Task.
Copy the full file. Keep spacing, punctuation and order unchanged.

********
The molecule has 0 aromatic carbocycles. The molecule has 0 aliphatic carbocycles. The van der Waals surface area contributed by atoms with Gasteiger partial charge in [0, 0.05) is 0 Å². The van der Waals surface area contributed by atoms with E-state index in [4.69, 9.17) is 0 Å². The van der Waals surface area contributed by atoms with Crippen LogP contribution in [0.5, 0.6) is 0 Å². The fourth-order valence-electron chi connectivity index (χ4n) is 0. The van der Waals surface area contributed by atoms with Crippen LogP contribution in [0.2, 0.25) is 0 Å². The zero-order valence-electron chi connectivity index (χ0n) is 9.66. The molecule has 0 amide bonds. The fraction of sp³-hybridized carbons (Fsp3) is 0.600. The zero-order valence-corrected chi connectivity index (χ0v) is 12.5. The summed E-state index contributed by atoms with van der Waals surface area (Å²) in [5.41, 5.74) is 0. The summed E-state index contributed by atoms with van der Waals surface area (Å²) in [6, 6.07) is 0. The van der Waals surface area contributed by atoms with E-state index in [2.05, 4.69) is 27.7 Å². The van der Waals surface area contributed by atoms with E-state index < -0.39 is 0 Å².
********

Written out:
The molecule has 0 aromatic carbocycles. The molecule has 0 aliphatic carbocycles. The van der Waals surface area contributed by atoms with Gasteiger partial charge in [0, 0.05) is 0 Å². The van der Waals surface area contributed by atoms with E-state index in [4.69, 9.17) is 0 Å². The van der Waals surface area contributed by atoms with Crippen LogP contribution in [0.5, 0.6) is 0 Å². The fourth-order valence-electron chi connectivity index (χ4n) is 0. The van der Waals surface area contributed by atoms with Crippen LogP contribution in [0.2, 0.25) is 0 Å². The zero-order valence-electron chi connectivity index (χ0n) is 9.66. The molecule has 0 amide bonds. The fraction of sp³-hybridized carbons (Fsp3) is 0.600. The zero-order valence-corrected chi connectivity index (χ0v) is 12.5. The summed E-state index contributed by atoms with van der Waals surface area (Å²) in [5.41, 5.74) is 0. The summed E-state index contributed by atoms with van der Waals surface area (Å²) in [6, 6.07) is 0. The van der Waals surface area contributed by atoms with E-state index in [2.05, 4.69) is 27.7 Å². The van der Waals surface area contributed by atoms with E-state index < -0.39 is 0 Å².